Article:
British No. 1 tennis player, Johanna Konta has hit out at the coverage of women’s tennis, calling for “more credit” to be given.
Speaking to Reuters at the Wuhan Open, China, Konta said that female tennis players had “really kicked arse” and “they were outstanding”, but they do not get the credit they deserve.
Konta said, “When people commented on my match being the most-watched match of the Championships, they put it very much in a female context.”
“I thought, ‘well, why does it need to be in a female context? It’s a tennis match. Part of an event.’”
“I think that’s what makes sport very beautiful: it isn’t gender-biased technically, everyone is out there doing the work and trying to be the best they can be.”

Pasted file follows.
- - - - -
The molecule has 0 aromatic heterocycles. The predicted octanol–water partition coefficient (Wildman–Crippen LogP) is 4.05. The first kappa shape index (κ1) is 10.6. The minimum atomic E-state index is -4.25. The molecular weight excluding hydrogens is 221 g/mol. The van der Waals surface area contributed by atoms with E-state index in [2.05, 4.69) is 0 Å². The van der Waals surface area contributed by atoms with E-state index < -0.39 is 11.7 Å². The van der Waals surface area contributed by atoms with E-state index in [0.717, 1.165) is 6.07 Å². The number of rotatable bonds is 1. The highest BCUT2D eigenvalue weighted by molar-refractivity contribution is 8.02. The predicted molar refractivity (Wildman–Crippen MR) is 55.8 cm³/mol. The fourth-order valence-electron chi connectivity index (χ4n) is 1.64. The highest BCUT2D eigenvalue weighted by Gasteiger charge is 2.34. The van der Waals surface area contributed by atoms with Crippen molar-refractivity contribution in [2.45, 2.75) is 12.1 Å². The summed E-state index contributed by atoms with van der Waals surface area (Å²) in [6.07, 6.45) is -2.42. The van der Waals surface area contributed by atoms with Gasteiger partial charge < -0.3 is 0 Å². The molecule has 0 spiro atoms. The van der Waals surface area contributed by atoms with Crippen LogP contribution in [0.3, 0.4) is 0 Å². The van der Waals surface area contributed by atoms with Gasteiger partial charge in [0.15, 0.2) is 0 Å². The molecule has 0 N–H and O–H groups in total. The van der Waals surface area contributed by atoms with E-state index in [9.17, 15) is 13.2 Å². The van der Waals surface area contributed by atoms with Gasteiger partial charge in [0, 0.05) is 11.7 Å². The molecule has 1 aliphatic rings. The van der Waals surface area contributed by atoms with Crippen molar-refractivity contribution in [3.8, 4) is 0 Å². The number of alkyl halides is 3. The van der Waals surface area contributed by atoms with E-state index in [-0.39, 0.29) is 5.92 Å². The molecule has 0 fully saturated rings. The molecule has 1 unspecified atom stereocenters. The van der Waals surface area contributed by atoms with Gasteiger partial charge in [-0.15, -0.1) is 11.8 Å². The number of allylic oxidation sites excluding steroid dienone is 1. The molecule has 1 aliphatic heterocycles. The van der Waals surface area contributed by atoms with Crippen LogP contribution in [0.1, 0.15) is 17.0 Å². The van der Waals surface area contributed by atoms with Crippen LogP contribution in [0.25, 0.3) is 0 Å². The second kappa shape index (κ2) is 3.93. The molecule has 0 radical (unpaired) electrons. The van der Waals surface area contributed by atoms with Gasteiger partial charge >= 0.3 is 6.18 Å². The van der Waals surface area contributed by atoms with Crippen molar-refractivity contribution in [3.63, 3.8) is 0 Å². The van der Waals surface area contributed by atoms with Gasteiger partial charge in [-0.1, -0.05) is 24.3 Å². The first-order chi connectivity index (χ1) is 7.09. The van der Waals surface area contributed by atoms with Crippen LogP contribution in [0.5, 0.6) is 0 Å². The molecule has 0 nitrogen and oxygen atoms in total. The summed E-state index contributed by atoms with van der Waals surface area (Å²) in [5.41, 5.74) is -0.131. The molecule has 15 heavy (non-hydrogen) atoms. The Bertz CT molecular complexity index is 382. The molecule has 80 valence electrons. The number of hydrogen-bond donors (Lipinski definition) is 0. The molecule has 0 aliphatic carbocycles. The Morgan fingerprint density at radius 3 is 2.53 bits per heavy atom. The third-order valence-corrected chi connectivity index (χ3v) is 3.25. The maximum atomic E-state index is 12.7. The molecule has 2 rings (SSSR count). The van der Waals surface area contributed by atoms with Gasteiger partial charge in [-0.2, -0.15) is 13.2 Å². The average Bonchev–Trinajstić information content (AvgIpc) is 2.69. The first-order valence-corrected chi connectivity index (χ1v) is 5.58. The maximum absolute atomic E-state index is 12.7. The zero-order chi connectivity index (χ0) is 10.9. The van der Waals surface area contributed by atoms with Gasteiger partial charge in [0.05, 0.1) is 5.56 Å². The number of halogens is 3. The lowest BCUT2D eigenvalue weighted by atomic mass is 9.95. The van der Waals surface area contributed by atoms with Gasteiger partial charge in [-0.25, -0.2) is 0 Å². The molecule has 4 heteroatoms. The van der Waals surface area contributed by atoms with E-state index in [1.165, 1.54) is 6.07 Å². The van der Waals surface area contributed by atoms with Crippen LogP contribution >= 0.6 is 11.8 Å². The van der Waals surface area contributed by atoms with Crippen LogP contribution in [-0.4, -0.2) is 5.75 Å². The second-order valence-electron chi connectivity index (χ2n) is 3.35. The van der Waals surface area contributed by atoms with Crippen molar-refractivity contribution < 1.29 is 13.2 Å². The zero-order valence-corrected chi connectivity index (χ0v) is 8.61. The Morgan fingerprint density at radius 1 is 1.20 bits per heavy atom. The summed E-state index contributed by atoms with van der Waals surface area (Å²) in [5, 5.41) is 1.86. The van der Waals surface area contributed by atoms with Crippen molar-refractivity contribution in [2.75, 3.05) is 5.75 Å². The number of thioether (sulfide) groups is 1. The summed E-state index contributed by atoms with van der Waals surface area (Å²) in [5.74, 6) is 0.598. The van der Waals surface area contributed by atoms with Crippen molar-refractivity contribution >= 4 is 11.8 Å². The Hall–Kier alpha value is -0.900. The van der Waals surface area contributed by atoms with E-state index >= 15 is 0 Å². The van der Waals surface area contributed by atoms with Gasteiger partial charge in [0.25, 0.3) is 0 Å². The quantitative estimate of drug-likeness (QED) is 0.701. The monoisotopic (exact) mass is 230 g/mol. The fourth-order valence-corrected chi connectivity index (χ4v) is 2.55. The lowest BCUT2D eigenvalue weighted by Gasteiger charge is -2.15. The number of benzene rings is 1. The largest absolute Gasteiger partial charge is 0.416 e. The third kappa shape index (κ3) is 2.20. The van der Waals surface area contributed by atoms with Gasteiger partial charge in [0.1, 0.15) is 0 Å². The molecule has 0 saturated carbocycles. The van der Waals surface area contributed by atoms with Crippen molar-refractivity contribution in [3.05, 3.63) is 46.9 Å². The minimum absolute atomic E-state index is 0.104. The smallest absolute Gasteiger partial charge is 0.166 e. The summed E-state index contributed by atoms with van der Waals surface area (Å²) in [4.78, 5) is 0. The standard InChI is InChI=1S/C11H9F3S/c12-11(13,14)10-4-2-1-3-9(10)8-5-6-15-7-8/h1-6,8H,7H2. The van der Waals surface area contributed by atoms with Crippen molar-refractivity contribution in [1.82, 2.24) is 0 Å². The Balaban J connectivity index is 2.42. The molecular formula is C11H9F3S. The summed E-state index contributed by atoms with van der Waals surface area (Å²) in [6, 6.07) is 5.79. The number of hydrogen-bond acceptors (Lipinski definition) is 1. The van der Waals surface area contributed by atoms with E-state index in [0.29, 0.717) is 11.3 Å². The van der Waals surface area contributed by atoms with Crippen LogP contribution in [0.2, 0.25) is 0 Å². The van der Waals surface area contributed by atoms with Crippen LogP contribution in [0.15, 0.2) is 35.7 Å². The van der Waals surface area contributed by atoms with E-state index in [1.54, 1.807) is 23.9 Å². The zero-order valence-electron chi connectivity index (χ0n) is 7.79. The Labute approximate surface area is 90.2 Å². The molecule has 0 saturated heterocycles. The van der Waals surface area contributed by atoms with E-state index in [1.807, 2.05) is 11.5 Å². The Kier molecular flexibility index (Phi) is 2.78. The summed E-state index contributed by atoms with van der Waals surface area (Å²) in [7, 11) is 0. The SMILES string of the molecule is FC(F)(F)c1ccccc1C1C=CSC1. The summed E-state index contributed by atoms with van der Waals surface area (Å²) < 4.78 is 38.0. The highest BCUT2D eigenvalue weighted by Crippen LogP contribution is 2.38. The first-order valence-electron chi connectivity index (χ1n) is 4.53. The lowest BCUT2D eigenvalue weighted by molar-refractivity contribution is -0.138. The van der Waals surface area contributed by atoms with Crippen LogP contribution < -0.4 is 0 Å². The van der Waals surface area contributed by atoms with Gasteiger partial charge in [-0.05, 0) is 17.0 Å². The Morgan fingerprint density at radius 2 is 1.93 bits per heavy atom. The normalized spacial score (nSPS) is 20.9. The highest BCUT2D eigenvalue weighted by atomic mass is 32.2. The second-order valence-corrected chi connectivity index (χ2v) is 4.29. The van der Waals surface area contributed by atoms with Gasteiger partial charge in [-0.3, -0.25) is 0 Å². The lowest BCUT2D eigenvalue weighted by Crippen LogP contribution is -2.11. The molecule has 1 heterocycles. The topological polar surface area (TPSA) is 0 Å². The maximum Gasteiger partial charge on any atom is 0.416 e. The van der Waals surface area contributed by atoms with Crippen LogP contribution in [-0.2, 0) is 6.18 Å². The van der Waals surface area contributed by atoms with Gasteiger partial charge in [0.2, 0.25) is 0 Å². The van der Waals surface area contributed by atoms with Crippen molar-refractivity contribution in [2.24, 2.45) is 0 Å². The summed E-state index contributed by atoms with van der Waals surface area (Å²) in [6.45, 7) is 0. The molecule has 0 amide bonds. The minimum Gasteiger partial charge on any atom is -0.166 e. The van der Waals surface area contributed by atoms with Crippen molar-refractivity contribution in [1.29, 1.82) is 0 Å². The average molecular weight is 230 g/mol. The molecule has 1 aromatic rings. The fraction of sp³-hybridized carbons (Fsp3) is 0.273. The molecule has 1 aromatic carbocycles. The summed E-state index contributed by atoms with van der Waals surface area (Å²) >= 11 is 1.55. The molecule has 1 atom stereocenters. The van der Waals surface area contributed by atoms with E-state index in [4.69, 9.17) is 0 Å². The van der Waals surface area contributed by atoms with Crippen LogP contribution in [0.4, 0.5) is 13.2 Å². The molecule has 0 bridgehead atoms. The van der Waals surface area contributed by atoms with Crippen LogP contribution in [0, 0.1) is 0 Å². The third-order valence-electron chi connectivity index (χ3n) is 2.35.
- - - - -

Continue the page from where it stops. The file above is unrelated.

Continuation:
“It’s important to acknowledge the great qualities of both men and women in sport and not segregate them, because you will find very similar qualities in Serena Williams and Roger Federer.”
“More credit needs to be given.”
“There is so much talk that the women’s draw is so open.”
“But it’s open in the sense of there are so many amazing players.”
“We have the depth.”
Tennis was the first sport to pay equal prize money to both its male and female players. In 1973, after campaigning led by player Billie Jean King, the US Open started to pay both genders the same.
Now, female players being paid the same as their male counterparts at Grand Slam events. Despite this, there is still a gender pay gap in the sport.
Gender equality has been high on the agenda in the world of tennis recently. The British male No. 1, Andy Murray, has spoken out about the need for gender equality in sport.
Murray has challenged sexist attitudes towards women in sport before, famously correcting a journalist at Wimbledon this year for overlooking the achievements of American women during a press conference.